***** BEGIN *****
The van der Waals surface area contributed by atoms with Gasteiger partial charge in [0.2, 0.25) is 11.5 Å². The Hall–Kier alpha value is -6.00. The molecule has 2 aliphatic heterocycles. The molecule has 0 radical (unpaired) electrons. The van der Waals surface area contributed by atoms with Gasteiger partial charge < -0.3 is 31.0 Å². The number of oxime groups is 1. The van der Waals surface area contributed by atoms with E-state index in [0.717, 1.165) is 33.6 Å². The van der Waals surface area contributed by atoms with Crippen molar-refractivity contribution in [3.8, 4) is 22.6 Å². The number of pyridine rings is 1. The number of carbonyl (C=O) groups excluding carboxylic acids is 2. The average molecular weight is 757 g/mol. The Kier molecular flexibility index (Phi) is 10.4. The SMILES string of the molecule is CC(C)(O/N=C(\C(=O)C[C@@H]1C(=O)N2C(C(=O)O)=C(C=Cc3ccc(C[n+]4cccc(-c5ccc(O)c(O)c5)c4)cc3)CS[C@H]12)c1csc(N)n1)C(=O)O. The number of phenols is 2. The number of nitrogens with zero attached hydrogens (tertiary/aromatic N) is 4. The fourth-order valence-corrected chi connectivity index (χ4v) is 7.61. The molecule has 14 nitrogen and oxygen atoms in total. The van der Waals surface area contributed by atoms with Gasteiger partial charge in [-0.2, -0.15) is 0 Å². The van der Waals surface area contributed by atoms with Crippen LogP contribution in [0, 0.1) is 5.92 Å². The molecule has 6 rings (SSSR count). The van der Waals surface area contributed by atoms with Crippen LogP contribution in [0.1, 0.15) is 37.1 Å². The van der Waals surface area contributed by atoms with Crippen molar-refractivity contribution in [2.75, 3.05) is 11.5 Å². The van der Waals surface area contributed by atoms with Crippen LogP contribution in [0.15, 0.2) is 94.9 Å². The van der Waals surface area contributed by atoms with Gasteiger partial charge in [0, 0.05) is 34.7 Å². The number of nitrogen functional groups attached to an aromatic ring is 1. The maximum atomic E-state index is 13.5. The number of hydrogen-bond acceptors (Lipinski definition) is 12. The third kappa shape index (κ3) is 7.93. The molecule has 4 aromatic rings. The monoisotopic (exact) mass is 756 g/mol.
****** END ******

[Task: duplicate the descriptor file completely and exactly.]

The van der Waals surface area contributed by atoms with Gasteiger partial charge in [0.2, 0.25) is 11.5 Å². The Hall–Kier alpha value is -6.00. The molecule has 2 aliphatic heterocycles. The molecule has 0 radical (unpaired) electrons. The van der Waals surface area contributed by atoms with Gasteiger partial charge < -0.3 is 31.0 Å². The number of oxime groups is 1. The van der Waals surface area contributed by atoms with E-state index in [0.717, 1.165) is 33.6 Å². The van der Waals surface area contributed by atoms with Crippen molar-refractivity contribution in [3.8, 4) is 22.6 Å². The number of pyridine rings is 1. The number of carbonyl (C=O) groups excluding carboxylic acids is 2. The average molecular weight is 757 g/mol. The Kier molecular flexibility index (Phi) is 10.4. The SMILES string of the molecule is CC(C)(O/N=C(\C(=O)C[C@@H]1C(=O)N2C(C(=O)O)=C(C=Cc3ccc(C[n+]4cccc(-c5ccc(O)c(O)c5)c4)cc3)CS[C@H]12)c1csc(N)n1)C(=O)O. The number of phenols is 2. The number of nitrogens with zero attached hydrogens (tertiary/aromatic N) is 4. The fourth-order valence-corrected chi connectivity index (χ4v) is 7.61. The molecule has 14 nitrogen and oxygen atoms in total. The van der Waals surface area contributed by atoms with Gasteiger partial charge in [-0.2, -0.15) is 0 Å². The van der Waals surface area contributed by atoms with Crippen LogP contribution in [0, 0.1) is 5.92 Å². The molecule has 6 rings (SSSR count). The van der Waals surface area contributed by atoms with Crippen LogP contribution in [0.1, 0.15) is 37.1 Å². The van der Waals surface area contributed by atoms with Crippen molar-refractivity contribution in [2.75, 3.05) is 11.5 Å². The van der Waals surface area contributed by atoms with Crippen LogP contribution in [0.15, 0.2) is 94.9 Å². The van der Waals surface area contributed by atoms with Gasteiger partial charge in [0, 0.05) is 34.7 Å². The number of nitrogen functional groups attached to an aromatic ring is 1. The maximum atomic E-state index is 13.5. The number of hydrogen-bond acceptors (Lipinski definition) is 12. The third kappa shape index (κ3) is 7.93. The molecule has 4 aromatic rings. The monoisotopic (exact) mass is 756 g/mol.